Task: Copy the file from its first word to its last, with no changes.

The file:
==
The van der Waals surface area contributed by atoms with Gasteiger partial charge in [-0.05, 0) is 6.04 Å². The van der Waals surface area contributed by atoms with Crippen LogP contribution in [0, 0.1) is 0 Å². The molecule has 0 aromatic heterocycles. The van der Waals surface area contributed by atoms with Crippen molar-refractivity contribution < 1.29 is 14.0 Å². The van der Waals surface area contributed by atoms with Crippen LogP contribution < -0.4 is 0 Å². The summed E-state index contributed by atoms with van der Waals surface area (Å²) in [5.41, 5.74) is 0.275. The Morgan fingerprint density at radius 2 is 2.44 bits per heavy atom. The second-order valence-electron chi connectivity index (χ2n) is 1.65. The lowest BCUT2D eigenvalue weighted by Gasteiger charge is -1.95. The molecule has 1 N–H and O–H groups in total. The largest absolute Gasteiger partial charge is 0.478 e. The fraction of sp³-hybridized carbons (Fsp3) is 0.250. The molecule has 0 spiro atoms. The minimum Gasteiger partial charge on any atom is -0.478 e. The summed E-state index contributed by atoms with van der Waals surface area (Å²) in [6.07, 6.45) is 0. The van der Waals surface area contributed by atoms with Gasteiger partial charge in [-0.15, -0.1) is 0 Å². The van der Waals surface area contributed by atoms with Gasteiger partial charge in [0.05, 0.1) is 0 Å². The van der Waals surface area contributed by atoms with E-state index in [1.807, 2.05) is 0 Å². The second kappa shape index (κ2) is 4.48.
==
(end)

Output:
The van der Waals surface area contributed by atoms with Gasteiger partial charge in [-0.05, 0) is 6.04 Å². The van der Waals surface area contributed by atoms with Crippen LogP contribution in [0, 0.1) is 0 Å². The molecule has 0 aromatic heterocycles. The van der Waals surface area contributed by atoms with Crippen molar-refractivity contribution < 1.29 is 14.0 Å². The van der Waals surface area contributed by atoms with Crippen LogP contribution < -0.4 is 0 Å². The summed E-state index contributed by atoms with van der Waals surface area (Å²) in [5.41, 5.74) is 0.275. The Morgan fingerprint density at radius 2 is 2.44 bits per heavy atom. The second-order valence-electron chi connectivity index (χ2n) is 1.65. The lowest BCUT2D eigenvalue weighted by Gasteiger charge is -1.95. The molecule has 1 N–H and O–H groups in total. The largest absolute Gasteiger partial charge is 0.478 e. The fraction of sp³-hybridized carbons (Fsp3) is 0.250. The molecule has 0 spiro atoms. The minimum Gasteiger partial charge on any atom is -0.478 e. The summed E-state index contributed by atoms with van der Waals surface area (Å²) in [6.07, 6.45) is 0. The van der Waals surface area contributed by atoms with Gasteiger partial charge in [-0.15, -0.1) is 0 Å². The van der Waals surface area contributed by atoms with Gasteiger partial charge in [0.05, 0.1) is 0 Å². The van der Waals surface area contributed by atoms with E-state index in [1.807, 2.05) is 0 Å². The second kappa shape index (κ2) is 4.48.